Saturday , June 22 2024
Dave Cooper's Cronenbergian graphic novel of sexual obsession. . .


Very pink: the cover to Dave Cooper’s explicit graphic novel, Ripple (Fantagraphics Books), is overwhelmingly fleshy, the two leads in this unflinching tale of a doomed sexual coupling shown up close and fully blemished. It’s an apt display – simultaneously provocative and squirmy – that fully captures the sensation of reading this book. You know you’re in for a feel-bad experience when David Cronenberg provides an introduction to the collection.
Ripple (subtitled: “A Predilection for Tina”), which originally was serialized in Cooper’s Weasel art comic, revolves around the combustible affair between would-be serious artist Martin Degerres and his model/muse Tina. The book opens with Martin three years after their affair. The artist is a fortyish bearded wreck who alternates cigarettes with asthma medication huffs. He’s ineffectively attempting to “exorcise” the memory of his failed relationship with Tina by retelling it, but we know he’s doomed to fail.
The affair begins after Martin receives a Canadian Bureau Arts Grant to produce a show of “thought-provoking” erotic art. Choosing to focus on the Eroticism of Homeliness, he seeks real-life models with what he condescendingly calls “wonderful flaws.” His quest leads him to Tina, a red-faced, pimply fat girl with scary canines and clunky eyeglasses. Initially taken aback by her youth and unattractiveness, Martin quickly becomes obsessed with her: she’s a living representation of bad taste and proletarian appetite.
“I kinda like it when you tell me what to do,” the young girl says, and the admission inspires all sorts of unhealthy fantasies on Martin’s part. He invents reasons for her to continue posing for him, getting her to pose in rubber bondage gear and increasingly more provocative poses. After he tells her of a recurring erotic dream, the two embark on a sado-masochistic relationship where their roles get quickly reversed. Of course, it all falls apart.
Cooper’s Tina is a more life-like version of the big-thighed fantasy girl/women that’ve populated R. Crumb’s work for years (a recent art show catalog of Cooper’s paintings of “pillowy women” has been issued as the latest issue of Weasel). But Ripple is more than just replicated Id-ian mock porn. It’s a genuinely sad tale of missed connections. For artist Martin, Tina’s plus-sized body becomes the frame on which he can capture the secret life of flesh (or “ripple”). To Tina, Martin’s attempts at intellectualizing human carnality are an old man’s conceits. (He’s just, in her eyes, trying to rationalize his porn addiction.) She ridicules him for his age (38) and sexual inadequacies – and is unable to accept it when he expresses how beautiful she has become to him.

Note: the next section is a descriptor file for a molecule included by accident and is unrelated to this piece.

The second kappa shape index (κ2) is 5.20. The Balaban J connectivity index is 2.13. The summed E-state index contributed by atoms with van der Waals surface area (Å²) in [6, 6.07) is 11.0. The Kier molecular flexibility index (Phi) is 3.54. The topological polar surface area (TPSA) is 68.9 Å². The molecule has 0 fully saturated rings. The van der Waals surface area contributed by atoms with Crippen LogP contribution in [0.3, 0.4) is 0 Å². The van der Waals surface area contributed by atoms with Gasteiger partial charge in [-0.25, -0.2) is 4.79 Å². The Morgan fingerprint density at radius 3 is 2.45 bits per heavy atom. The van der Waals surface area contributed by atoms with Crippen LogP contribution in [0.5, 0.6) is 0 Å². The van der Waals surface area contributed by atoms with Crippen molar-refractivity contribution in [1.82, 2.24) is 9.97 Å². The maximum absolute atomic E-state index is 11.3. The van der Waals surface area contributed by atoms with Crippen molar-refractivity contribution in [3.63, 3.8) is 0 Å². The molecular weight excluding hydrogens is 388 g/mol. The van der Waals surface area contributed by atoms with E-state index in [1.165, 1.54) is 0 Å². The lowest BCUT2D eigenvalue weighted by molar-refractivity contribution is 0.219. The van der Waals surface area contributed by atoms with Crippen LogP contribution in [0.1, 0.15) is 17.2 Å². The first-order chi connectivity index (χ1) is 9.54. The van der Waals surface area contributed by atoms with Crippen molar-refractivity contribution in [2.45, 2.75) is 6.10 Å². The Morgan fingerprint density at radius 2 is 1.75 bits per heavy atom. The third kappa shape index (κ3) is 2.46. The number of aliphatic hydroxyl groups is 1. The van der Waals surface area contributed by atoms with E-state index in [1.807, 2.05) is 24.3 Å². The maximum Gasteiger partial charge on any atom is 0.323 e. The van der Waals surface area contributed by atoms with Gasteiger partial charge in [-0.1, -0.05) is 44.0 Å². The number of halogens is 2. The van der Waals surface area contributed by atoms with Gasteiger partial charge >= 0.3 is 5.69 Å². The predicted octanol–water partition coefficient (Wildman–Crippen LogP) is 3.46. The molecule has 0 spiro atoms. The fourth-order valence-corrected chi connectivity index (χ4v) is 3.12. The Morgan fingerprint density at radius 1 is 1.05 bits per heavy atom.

Cooper’s art, printed in three colors, is filled with discomforting head and body shots of both characters: the ruddy-cheeked Tina and balding, slightly weaselly (yes!) Martin. The look is heavily exaggerated (though at times the artist surprises you with a panel catching his protagonists in more humane light) and sexually graphic. Unlike much of Cooper’s earlier work, though, the focus is not on surreal flights of fancy (the closest we get to that are the occasional glimpse of children’s book art Martin is hacking out to make a living) but on grim psychodrama. At times, I found myself thinking of an art comic Last Tango in Paris – only with ice cream instead of butter.
For all its seeming forthrightness, Ripple‘s not an easy work to pin down: in lesser hands, the work’d come across as a simple battle of types (Lumpen Prole Girl Meets Hoity-Toity Artist), and at times you can see the characters falling into that simplistic formulation. But Cooper’s unerring dialog gives his characters more real-life heft. Martin and Tina are more than just artist and model, more than just exemplars of class differences. They’re both not-so-wonderfully flawed human beings who linger in your thoughts long after you’ve put the pages down.

About Bill Sherman

Bill Sherman is a Books editor for Blogcritics. With his lovely wife Rebecca Fox, he has co-authored a light-hearted fat acceptance romance entitled Measure By Measure.

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